How to Price a Plastering Job

by Catherine Hudgins ; Updated September 26, 2017
facade builder plasterer at work

Most customers get bids from various companies when they need plastering work, putting you in a competitive position. It may be tempting to give the lowest estimate you can to try and win the job, but this could lose you money; bid too high and you may not win the contract. A disciplined approach to pricing gives you the best chance of winning the bid without going broke.

Determine the start and finish dates and the square footage to be plastered. Estimate how much work must be completed per day to meet deadline; determine how many workers you need to fulfill the job’s work requirements. Calculate labor costs: multiply number of hours by wages per hour for all employees. Include cost and time for supervisory work if you will not be on site.

Determine materials and equipment needed. For example, you may need to apply plaster onto metal lath or blue board. Determine if the job requires use a two-coat system, or only one lime putty plaster coat. Contact supply companies and price needed material amounts. Arrange availability of workers, equipment such as scaffolding that you will rent and equipment you must purchase, such as cage-style mixers and trowels.

Add up all costs. Add a percentage (exact amount varies by market) to cover profit and administrative overhead costs such as insurance and payroll services.

Create a payment schedule proposal. Determine if you need financing or a down payment to cover the initial cost of items such as plaster, scaffolding, covering for floors and salaries.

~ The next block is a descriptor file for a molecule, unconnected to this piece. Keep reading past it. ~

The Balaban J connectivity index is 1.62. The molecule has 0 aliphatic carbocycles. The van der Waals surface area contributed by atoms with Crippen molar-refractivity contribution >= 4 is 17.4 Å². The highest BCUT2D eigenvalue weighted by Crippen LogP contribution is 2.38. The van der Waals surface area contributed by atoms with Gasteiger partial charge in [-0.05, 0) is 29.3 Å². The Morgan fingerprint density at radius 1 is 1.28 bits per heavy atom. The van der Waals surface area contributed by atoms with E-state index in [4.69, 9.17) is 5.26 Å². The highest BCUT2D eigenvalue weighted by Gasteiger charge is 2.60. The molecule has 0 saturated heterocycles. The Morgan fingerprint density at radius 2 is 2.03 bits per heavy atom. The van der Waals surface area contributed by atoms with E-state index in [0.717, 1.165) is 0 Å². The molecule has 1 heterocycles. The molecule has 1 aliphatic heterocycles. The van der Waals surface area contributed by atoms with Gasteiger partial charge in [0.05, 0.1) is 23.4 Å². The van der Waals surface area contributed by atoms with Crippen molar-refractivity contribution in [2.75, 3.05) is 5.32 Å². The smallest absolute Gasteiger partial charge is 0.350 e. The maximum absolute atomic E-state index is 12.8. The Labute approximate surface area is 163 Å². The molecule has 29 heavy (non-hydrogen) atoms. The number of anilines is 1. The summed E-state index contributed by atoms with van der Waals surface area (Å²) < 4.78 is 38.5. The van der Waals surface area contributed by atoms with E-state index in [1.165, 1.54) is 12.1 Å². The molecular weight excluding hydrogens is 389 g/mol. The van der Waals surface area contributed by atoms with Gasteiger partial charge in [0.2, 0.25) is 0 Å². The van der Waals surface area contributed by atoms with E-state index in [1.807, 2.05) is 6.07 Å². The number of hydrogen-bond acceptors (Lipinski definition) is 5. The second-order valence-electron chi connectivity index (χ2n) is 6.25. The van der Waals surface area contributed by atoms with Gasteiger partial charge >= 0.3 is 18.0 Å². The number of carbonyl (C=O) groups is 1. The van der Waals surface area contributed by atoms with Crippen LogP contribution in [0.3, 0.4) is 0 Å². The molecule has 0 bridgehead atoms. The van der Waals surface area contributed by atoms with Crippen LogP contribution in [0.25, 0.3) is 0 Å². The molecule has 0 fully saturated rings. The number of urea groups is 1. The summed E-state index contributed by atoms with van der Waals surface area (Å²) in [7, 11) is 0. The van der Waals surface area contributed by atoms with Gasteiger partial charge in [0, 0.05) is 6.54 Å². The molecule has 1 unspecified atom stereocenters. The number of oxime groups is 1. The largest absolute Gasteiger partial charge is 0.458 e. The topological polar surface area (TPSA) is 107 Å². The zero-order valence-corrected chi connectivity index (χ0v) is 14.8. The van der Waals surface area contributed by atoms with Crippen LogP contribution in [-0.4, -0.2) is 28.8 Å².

Prepare your bid sheet and a contract outlining all conditions of the job and the method and timing of payment. Address how change orders, delays and other liability problems will be handled and paid for. Include how you will protect and clean floors, windows, woodwork and other surfaces from splatter damage.

Tips

  • Keep track of wages and materials cost trends in your area to ensure your bid is “in the ballpark.” If you own your own equipment, your overhead figure should include a portion of that expense, since you will use that equipment on many jobs. Spreading out the cost over a specified period of time is called amortization.

About the Author

Based in Texas, Catherine Hudgins began writing medical, technical, real-estate, travel and pet-care articles in 2000. Her articles have appeared in magazines such as “Food & Leisure," “MDNews,” and “CollegeBound." Hudgins received her Bachelor of Arts in fine art and Spanish from Trinity University.

Photo Credits

  • kadmy/iStock/Getty Images
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